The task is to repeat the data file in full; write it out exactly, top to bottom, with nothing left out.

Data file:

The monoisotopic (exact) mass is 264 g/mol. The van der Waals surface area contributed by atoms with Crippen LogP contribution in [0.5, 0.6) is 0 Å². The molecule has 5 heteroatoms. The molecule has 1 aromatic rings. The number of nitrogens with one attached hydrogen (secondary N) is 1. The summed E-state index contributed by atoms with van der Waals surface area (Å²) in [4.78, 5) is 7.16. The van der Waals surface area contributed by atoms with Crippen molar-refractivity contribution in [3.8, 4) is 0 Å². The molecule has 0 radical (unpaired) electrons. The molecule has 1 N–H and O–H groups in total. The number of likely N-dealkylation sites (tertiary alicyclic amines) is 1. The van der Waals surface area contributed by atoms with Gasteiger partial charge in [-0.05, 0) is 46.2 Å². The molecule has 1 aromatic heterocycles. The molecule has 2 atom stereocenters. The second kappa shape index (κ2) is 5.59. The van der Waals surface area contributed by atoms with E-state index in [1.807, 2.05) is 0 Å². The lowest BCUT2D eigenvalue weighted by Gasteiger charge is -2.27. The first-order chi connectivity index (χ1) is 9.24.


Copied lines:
The monoisotopic (exact) mass is 264 g/mol. The van der Waals surface area contributed by atoms with Crippen LogP contribution in [0.5, 0.6) is 0 Å². The molecule has 5 heteroatoms. The molecule has 1 aromatic rings. The number of nitrogens with one attached hydrogen (secondary N) is 1. The summed E-state index contributed by atoms with van der Waals surface area (Å²) in [4.78, 5) is 7.16. The van der Waals surface area contributed by atoms with Crippen molar-refractivity contribution in [3.8, 4) is 0 Å². The molecule has 0 radical (unpaired) electrons. The molecule has 1 N–H and O–H groups in total. The number of likely N-dealkylation sites (tertiary alicyclic amines) is 1. The van der Waals surface area contributed by atoms with Gasteiger partial charge in [-0.05, 0) is 46.2 Å². The molecule has 1 aromatic heterocycles. The molecule has 2 atom stereocenters. The second kappa shape index (κ2) is 5.59. The van der Waals surface area contributed by atoms with E-state index in [1.807, 2.05) is 0 Å². The lowest BCUT2D eigenvalue weighted by Gasteiger charge is -2.27. The first-order chi connectivity index (χ1) is 9.24.